In ongoing dealings with performance art and its modes of production,  PPL release the Summer 2014 Open Call.



Can performance artists “emerge”? Are we looking to “establish” and “become visible?” (if so, what do we mean by this?) Are we trying to become famous? Is your cause an emergency? Do you need something? Do you have something you want seen? We coin a term, “EV” (“Emergency Visibility”) to describe, in general and in specificity, the ways in which live performance art problematizes these concerns and often subverts conceptual, economic, and other formal paradigms.

PERFORMANCY FORUM is a platform, it holds you up, but only so that you can be seen as part of an immediate situation by a living witnesses, who exist with you in the here and now. There is no visibility beyond the present tense, no life to the work beyond it’s liveness. There may be taken photographs or video. There may be post-performance discussion. But there will be only subjective schemas by which you may measure whether or not the performance you made became visible.

Please make proposals (ideally in debate with the above) for performances to occur on SATURDAY, JULY 19, 2014 at Panoply Performance Laboratory in Brooklyn, NY.


tech needs
links to past work

in an email to: PANOPLYLAB@GMAIL.COM

FIVE ARTISTS will be selected to create performance works for the evening at PPL.
Preference is given to artists who have not performed here before (NEW BLOOD).

Artists receive all donations from the door and free beer all night + a souvenir screenshot of the Facebook event page*


*Unfortunately we do not have funds to support travel to or housing in NYC, we are a studio space run by artists, not an institution.

A report on the panel discussion “WHO CAN WRITE ABOUT PERFORMANCE ART?” presented by PERFORMA Institute and NYU Steinhardt at Judson Church, 04/24/2014.

PROGRAM via e-flux announcements.

“Why Dance in the Art World?,” presented by The Performa Institute and NYU Steinhardt at Judson Memorial Church on September 17, 2012. Photo © Paula Court

“Why Dance in the Art World?,” presented by The Performa Institute and NYU Steinhardt at Judson Memorial Church on September 17, 2012. Photo © Paula Court

This is a written response to a panel discussion. I will understand the panel as a public performance, problematically attempting to identify the assumptions, intentions, concerns, and theoretical positions of the panelist-performers and then to judge success or failure in their realizations, complications, and expressions of these. Subjective judgment will be used to declare the panel’s cultural relevance and value, and to show where the panel is without cultural relevance and value, each at my own discretion. Throughout this critical explication, judgment, and process of (e)valuation, my own theories and opinions will inevitably emerge, combining my embodied experience as a witness with my synthesizing thought processes as performed during and after the performance of the panel. I will also write in a style that parodies abstract “art language” as it exists in dialogue with philosophy, social theory, and other formal systemizations of nooespheres (1).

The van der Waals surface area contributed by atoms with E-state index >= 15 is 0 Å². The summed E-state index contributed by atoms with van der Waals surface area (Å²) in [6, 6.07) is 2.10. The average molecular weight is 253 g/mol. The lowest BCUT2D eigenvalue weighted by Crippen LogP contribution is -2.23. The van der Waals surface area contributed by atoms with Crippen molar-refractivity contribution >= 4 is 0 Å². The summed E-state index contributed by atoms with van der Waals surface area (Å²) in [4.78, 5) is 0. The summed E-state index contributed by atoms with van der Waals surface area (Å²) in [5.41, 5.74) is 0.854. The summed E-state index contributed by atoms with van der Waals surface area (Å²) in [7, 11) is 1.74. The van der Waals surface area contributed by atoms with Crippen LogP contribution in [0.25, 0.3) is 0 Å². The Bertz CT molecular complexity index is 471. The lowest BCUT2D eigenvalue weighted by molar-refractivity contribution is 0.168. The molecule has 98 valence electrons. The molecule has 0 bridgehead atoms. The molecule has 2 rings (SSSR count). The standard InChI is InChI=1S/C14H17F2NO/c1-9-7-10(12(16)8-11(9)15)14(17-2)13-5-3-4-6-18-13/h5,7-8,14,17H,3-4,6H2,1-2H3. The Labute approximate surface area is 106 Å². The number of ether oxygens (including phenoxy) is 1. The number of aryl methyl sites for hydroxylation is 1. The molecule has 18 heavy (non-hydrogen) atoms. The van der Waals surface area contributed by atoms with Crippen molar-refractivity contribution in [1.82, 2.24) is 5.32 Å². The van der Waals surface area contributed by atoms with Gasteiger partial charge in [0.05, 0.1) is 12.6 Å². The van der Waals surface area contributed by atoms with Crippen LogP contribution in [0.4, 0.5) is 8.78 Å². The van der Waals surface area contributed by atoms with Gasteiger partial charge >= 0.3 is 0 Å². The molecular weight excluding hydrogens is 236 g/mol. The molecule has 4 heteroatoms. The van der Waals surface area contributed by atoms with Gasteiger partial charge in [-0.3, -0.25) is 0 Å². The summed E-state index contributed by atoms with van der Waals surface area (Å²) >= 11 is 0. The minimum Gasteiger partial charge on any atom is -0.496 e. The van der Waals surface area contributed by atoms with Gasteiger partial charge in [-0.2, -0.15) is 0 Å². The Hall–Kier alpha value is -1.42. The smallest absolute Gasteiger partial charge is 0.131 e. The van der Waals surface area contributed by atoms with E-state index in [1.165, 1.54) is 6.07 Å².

Adrienne Edwards introduces the event, speaking about the history of and “substantial contribution to the field” made by PERFORMA the institute and by PERFORMA the rest of it. Edwards reads the panelist bios and then turns the microphone over to panel moderator/panel participant RoseLee Goldberg, the founder of PERFORMA. Goldberg first notes the anniversary of PERFORMA and re-describes the institution’s venerable history of similar panel discussions, further mediating and assigning value to the situation and context. She draws attention to importance of Judson Church, making a gesture of open, raised hands to the vaulted ceiling of the space and the stained-glass apostles basking in the 6pm light. Goldberg then asks for a show of hands, saying she needs to get a sense of who she is talking to: who is an art historian? How many critics in the audience? Writers? Anthropologists? Theater, dance, film, or music practitioners? Most of the hands remain down, as she does not ask who is a “performance artist,” or who is a “babysitter,” and I recognize a majority of individuals who might identify as both of these. The attempt to identify the individuals present is no doubt an attempt to be inclusive and to recognize the performance situation. However, the neglect of performance artists specifically attests the opinion that (as many fellow attendees of the panel later contest) “performance art” is more of a critical category or movement like Feminism or Abstract Expressionism (primarily to be defined by critics, art historians, and curators not by artists), rather than as its own discipline or set of concerns (see the end of this piece of writing for more on this). After this interactive show-of-hands game, Goldberg leans forward against the podium to perform a narrative about her own background, epistemic evolution, and intellectual subjectivity. Goldberg moves and speaks with a cool grace, her speech patterns and vocabulary are direct and bent on universalization, the language of a politician. In rhetorical content, she is similarly level, serving up what I perceive as four “meta-concerns” for the panel as a whole: context, situationality, subjectivity, and framing processes, as such. (These words are somewhat arbitrary but I use them to draw a shaky line around what I see as the most general clusters of frames, ideologies, and perspectives put forth by the panel as a performance.)